For example, this post shows one of my IR videos that probably can give you some idea why the northern people are spraying salt on the road like crazy in this bone-chilling weather. The video demonstrates a phenomenon called freezing point depression, a process in which adding a solute to a solvent decreases the freezing point of the solvent. Spraying salt to the road melts the ice and prevents water from freezing. Check out this video for an infrared view of this mechanism! 

Wednesday, January 8, 2014

Dart projects of Energy2D and Quantum Workbench announced

Update: I have decided to suspend these Dart projects due to the uncertainty of the future of the language following Google's decision to not bundle the Dart VM into Chrome. At this point, I have to fall back to JavaScript.

Last month, Google announced Dart 1.0, a new programming language for the Web that aims to greatly accelerate Web development. Dart uses HTML5 as the UI. It can either run on the Dart Virtual Machine being built in Chrome or be compiled into JavaScript to run in other browsers. Dart can also be used to create standalone apps (I guess it is meant to be the main programming language for Google's own Chrome OS) or server-side software. An ECMA Technical Committee (TC 52) has been formed to make Dart into an international standard.

This is the moment I have been waiting for. As a developer with C/Java background, I am not convinced that JavaScript is made for large, complex projects (as Web programming seems to be moving towards) -- even after reading many articles and books about JavaScript. The facts that after ten years Google Docs still has only a tiny fraction of functionality of Word and basic functions such as positioning an image have not improved much suggest that its JavaScript front end has probably reached its limit.

Don't get me wrong. JavaScript is an excellent choice for creating interactive Web experiences. I use JavaScript extensively to create Web interfaces for interacting with the Energy2D applet. But I think it is in general healthy for the developer community if we are given more options. Recognizing the weaknesses of JavaScript, the community has already created CoffeeScript and TypeScript (supersets of JavaScript that strips off unproductive features of JavaScript) that also require compilation into native JavaScript. Dart is Google's solution to these problems that should be welcomed. To a Java developer like me, Dart provides a much better option because it returns the power of class-based object-oriented programming to developers who must create Web-based front ends. What is even sweeter is that its SDK provides a familiar Eclipse-based programming platform that makes many developers feel at home.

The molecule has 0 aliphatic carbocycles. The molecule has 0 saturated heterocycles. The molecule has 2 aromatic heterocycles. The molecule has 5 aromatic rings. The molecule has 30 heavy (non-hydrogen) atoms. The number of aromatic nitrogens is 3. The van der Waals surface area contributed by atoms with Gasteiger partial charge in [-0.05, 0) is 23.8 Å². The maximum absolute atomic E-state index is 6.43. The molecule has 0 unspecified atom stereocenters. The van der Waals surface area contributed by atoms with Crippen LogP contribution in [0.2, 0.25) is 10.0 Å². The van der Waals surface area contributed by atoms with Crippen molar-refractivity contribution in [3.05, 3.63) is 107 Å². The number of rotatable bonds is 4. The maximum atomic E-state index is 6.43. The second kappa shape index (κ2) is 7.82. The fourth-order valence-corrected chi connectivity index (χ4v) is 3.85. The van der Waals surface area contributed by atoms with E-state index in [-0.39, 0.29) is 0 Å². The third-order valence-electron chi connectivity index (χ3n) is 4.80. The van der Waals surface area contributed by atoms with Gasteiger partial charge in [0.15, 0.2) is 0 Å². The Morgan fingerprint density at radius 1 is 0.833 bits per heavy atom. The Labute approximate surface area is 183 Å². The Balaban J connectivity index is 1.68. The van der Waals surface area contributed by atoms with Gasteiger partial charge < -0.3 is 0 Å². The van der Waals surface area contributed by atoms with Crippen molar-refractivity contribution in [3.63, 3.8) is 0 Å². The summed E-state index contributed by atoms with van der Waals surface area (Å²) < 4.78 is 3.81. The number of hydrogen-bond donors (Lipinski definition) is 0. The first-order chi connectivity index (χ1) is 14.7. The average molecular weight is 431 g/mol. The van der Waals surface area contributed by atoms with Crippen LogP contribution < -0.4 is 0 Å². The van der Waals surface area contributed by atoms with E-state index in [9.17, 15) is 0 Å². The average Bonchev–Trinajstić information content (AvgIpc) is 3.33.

Excited about the potential of this new language (plus it is from Google and will be highly performant on Chrome), I am announcing the development of the Dart versions of our Energy2D and Quantum Workbench software. These software are based on complex mathematical solutions of extremely complex partial differential equations and will hopefully provide some showcases to anyone interested in Dart. This is not to say the development of the Java versions will cease. We are committed to develop and maintain both Dart and Java versions.

Hopefully 2014 will be an exciting year for us!